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The Bauhaus Has Never Been Modern

The Bauhaus Has Never Been Modern

Lecture by T’ai Smith, October 26 at 6pm

The Bauhaus, we have been told, represents all that is modern; the Bauhaus has appeared to be the exemplar of modernity and modernism. But such an assumption is rooted in what Bruno Latour would identify as the contradiction that pervades the modernist enterprise—a fundamental disjunction between its aim of rationality and the actuality of modern experience. As the planet is flooded with stuff, as modern furniture and textiles flood landfills with waste, as CO2 is released into the atmosphere while more modern stuff is produced, we need to rethink the idea that the Bauhaus was ever modern. This talk will reexamine the discourse of the Bauhaus and its commodity legacy in order to consider what the Bauhaus might offer as an alternative in the face of ecological crisis.

In conjunction with the exhibition Textile Subtexts at Marabouparken Art Gallery, T’ai Smith will consider the (gendered) labour and outsourcing of textiles, but also the possibilities that textile techniques and concepts, as initially investigated at the Bauhaus and later by artists in the 60s and 70s, might offer as we seek to reinvent the values that subtend art, economy, and philosophy.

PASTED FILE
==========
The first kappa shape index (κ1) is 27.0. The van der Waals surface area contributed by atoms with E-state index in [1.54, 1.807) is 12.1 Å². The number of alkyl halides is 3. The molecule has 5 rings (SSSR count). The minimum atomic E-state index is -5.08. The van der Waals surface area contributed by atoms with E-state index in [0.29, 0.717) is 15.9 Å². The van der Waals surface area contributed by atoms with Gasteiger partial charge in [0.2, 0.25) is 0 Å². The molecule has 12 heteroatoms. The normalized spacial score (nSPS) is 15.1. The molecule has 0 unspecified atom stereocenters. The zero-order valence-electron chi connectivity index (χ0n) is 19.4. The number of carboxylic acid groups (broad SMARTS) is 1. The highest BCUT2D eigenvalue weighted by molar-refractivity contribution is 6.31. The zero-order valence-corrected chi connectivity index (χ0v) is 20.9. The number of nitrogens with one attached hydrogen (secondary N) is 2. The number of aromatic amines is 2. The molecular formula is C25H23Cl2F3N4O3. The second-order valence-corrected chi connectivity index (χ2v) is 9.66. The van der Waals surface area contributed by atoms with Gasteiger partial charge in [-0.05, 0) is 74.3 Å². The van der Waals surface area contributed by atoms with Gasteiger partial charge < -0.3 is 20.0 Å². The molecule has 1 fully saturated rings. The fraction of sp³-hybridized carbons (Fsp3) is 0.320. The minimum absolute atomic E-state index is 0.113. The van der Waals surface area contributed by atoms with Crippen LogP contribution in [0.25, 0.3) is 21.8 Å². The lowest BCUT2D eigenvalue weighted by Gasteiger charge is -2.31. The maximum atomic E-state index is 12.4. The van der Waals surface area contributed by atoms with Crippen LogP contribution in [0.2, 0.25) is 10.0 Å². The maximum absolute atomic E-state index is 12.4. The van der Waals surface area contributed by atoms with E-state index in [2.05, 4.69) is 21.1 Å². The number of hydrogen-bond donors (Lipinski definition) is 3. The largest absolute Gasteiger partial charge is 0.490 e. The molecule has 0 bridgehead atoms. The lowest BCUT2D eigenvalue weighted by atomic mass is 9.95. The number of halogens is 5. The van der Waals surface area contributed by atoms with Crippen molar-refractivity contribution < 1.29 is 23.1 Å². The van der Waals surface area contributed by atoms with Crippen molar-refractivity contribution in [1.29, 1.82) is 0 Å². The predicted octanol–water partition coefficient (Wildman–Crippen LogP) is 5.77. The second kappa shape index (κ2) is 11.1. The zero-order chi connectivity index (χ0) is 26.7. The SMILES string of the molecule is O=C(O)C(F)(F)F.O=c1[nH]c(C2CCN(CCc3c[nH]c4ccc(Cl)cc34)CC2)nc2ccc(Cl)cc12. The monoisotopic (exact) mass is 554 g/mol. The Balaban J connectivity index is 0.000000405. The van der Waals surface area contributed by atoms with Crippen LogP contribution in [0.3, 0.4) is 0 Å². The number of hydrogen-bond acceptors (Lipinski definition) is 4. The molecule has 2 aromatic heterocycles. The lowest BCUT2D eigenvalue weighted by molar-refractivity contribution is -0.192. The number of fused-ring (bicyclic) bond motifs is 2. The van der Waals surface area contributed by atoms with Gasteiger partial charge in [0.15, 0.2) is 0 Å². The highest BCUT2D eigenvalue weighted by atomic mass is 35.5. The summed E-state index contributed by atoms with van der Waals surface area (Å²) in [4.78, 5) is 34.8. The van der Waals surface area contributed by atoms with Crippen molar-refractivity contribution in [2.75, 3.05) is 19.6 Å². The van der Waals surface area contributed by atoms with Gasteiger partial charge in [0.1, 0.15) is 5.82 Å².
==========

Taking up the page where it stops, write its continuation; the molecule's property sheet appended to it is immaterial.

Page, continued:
In collaboration with Iaspis, the Swedish Arts Grants Committee’s international programme for Visual and Applied Artists.

The lecture will be in English and is included in the admission fee, 50sek.

T’ai Smith will also be lecturing at Konstfack, University College of Arts, Craft and Design on October the 28th. See more on Konstfack’s website  

T’ai Smith is Associate Professor in the Department of Art History, Visual Art and Theory at the University of British Columbia, Vancouver. She is author of Bauhaus Weaving Theory: From Feminine Craft to Mode of Design (University of Minnesota Press, 2014), her articles have appeared in Art Journal, Art Practical, Grey Room, Journal of Modern Craft, Texte zur Kunst, and Zeitschrift für Medien- und Kulturforschung. She is currently drafting a book manuscript titled Fashion After Capital: Frock Coats and Philosophy From Marx to Duchamp.